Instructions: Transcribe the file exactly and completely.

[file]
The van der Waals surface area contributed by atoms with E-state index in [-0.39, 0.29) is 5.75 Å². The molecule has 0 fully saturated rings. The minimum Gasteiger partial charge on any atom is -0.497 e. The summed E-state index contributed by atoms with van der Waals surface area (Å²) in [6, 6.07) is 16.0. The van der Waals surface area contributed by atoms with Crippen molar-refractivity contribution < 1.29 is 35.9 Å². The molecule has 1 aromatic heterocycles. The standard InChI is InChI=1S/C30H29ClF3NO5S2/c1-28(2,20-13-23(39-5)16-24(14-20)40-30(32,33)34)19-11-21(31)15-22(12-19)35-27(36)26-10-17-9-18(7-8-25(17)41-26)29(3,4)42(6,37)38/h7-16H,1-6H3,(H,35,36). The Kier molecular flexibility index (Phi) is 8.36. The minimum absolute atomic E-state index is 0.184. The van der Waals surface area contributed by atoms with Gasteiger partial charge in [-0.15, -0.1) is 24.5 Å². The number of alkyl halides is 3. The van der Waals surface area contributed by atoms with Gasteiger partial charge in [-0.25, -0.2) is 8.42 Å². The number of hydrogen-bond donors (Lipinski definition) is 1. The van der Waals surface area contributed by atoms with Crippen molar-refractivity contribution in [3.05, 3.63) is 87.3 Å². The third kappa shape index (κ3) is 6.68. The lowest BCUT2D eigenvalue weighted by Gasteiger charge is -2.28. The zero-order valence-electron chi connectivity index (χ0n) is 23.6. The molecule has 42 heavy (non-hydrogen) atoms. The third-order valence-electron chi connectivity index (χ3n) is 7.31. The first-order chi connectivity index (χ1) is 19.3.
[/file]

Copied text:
The van der Waals surface area contributed by atoms with E-state index in [-0.39, 0.29) is 5.75 Å². The molecule has 0 fully saturated rings. The minimum Gasteiger partial charge on any atom is -0.497 e. The summed E-state index contributed by atoms with van der Waals surface area (Å²) in [6, 6.07) is 16.0. The van der Waals surface area contributed by atoms with Crippen molar-refractivity contribution < 1.29 is 35.9 Å². The molecule has 1 aromatic heterocycles. The standard InChI is InChI=1S/C30H29ClF3NO5S2/c1-28(2,20-13-23(39-5)16-24(14-20)40-30(32,33)34)19-11-21(31)15-22(12-19)35-27(36)26-10-17-9-18(7-8-25(17)41-26)29(3,4)42(6,37)38/h7-16H,1-6H3,(H,35,36). The Kier molecular flexibility index (Phi) is 8.36. The minimum absolute atomic E-state index is 0.184. The van der Waals surface area contributed by atoms with Gasteiger partial charge in [-0.15, -0.1) is 24.5 Å². The number of alkyl halides is 3. The van der Waals surface area contributed by atoms with Gasteiger partial charge in [-0.25, -0.2) is 8.42 Å². The number of hydrogen-bond donors (Lipinski definition) is 1. The van der Waals surface area contributed by atoms with Crippen molar-refractivity contribution in [3.05, 3.63) is 87.3 Å². The third kappa shape index (κ3) is 6.68. The lowest BCUT2D eigenvalue weighted by Gasteiger charge is -2.28. The zero-order valence-electron chi connectivity index (χ0n) is 23.6. The molecule has 42 heavy (non-hydrogen) atoms. The third-order valence-electron chi connectivity index (χ3n) is 7.31. The first-order chi connectivity index (χ1) is 19.3.